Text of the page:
Warne's reveals fears about batting line-up
SHANE Warne is alarmed by a perceived lack of batting depth in Australian cricket, saying there are not six Test-quality batsmen in the country right now.
The bowling great pinpointed a dearth of young batting talent coming through the system as his biggest concern in Australian cricket right now.
"Why isn't the talent coming through?" Warne, who will be commentating for Fox Cricket this summer, said.
"I can't think of one young batsman that's come through from any state that you think is going to be the next superstar of Australian cricket.
"I don't think we have six genuine Test match batsmen of genuine Test match class. The only certain picks right now (in the top six) are Shaun Marsh and Usman Khawaja.
"We're trying to pick batsmen to hopefully do a role, we're hopeful when they come in the side. It's not like they're knocking the door down with 100 after 100 in domestic cricket.
"I'm trying to be realistic and I'm trying to be positive but I'm really worried about our batsmen against quality bowling, spin or fast."
It's a situation he says makes the country's all-star attack invaluable.
"If something happens to our bowlers we're in real trouble. We've got to accept we're a very average batting team, our bowlers save us," he said.
"When they're all fit and playing we've got one of the best bowling attacks in the world, if not the best."
Warne took 708 wickets across 145 Tests in the '90s and early to mid-2000s. It was a period in which competition for Test selection was as high as ever, with the quality of the players left out saying plenty about those selected.
Batsmen of the calibre of Michael Di Venuto (25,200 runs at 45.90), Jamie Siddons (11,587 at 44.91) and Jamie Cox (18,614 at 42.69) all retired without a baggy green despite churning out the runs in first-class cricket.
Others like Brad Hodge (17,084 first-class runs at 48.81) and Michael Bevan (19,147 at 57.32) were given limited opportunity at the highest level.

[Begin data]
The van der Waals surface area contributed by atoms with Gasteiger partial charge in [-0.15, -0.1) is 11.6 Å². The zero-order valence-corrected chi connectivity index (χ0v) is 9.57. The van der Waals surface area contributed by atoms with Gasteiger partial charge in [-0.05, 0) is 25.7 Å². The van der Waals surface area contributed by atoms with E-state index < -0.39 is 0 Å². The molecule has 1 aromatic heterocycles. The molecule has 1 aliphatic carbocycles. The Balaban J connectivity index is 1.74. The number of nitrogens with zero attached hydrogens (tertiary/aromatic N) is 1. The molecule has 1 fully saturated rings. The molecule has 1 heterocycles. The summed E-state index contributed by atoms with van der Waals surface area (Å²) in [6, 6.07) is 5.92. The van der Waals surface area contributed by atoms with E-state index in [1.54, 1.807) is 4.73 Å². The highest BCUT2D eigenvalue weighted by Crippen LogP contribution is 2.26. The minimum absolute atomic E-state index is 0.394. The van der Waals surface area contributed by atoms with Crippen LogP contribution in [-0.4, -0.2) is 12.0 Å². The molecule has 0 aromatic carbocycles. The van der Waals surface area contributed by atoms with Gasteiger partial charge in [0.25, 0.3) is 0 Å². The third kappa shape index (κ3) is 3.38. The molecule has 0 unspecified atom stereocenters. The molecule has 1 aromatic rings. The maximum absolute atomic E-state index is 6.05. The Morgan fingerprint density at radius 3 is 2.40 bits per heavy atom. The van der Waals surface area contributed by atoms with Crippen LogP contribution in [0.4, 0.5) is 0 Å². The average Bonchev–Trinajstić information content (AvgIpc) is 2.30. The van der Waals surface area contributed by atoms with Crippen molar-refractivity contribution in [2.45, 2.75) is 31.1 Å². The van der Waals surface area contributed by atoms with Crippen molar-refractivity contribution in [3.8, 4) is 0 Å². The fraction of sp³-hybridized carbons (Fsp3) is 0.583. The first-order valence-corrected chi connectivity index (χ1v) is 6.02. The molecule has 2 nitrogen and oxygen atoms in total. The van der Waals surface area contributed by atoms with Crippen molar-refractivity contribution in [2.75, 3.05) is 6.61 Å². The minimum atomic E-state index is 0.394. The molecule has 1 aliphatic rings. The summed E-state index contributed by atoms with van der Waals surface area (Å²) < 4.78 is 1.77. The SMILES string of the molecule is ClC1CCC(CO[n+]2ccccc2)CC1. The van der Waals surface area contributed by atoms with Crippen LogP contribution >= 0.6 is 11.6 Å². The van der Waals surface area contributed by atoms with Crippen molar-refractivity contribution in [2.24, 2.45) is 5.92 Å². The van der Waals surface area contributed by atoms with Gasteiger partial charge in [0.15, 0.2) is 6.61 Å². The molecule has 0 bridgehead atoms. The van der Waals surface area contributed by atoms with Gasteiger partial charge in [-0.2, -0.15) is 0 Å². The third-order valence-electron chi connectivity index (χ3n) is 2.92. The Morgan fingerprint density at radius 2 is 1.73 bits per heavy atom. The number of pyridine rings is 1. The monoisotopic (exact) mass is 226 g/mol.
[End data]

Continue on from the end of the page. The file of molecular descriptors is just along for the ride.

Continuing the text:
Stuart Law (27,080 at 50.52) got just one Test, making an unbeaten 54 in his only innings.
With that wealth of riches at its disposal, Australia experienced a golden age, twice winning 16 Tests in a row and taking out three consecutive World Cups.
It was an environment that saw Michael Hussey spend 10 years in Shield cricket before getting a crack at Test level.
By the time he was given his baggy green as a 30-year-old he was a ready-made Test player, going on to play 79 matches, averaging 51.52 and scoring 19 centuries.
Hussey is less pessimistic about the current batting stocks than Warne but says there are concerns.
While he would have loved to have won his first Test cap earlier, he knows his extended run in Shield put him in good stead to take on the world's best bowlers.
He believes today's Australian batsmen would benefit from a similarly lengthy apprenticeship, allowing them to master their own game before international bowlers get the chance to try pick it part.
It's something he says would have the two-fold effect of improving the Sheffield Shield and better preparing batsmen for the step up to Test cricket.
"I would like to see guys having to really earn their place in that Australian team, really dominate that level below for a period of time, not just a few games and then getting an opportunity," he said.
"We've got to put a real focus on making sure that next level down is a great breeding ground, developing some gun players so the jump from Shield cricket up to Test cricket is a bit smaller.
"It's really tough for experienced campaigners to perform well on a consistent basis. But for young guys coming in (to Test cricket) who are still learning their game or still trying to develop their game, to make that jump up on the biggest stage can be really tough."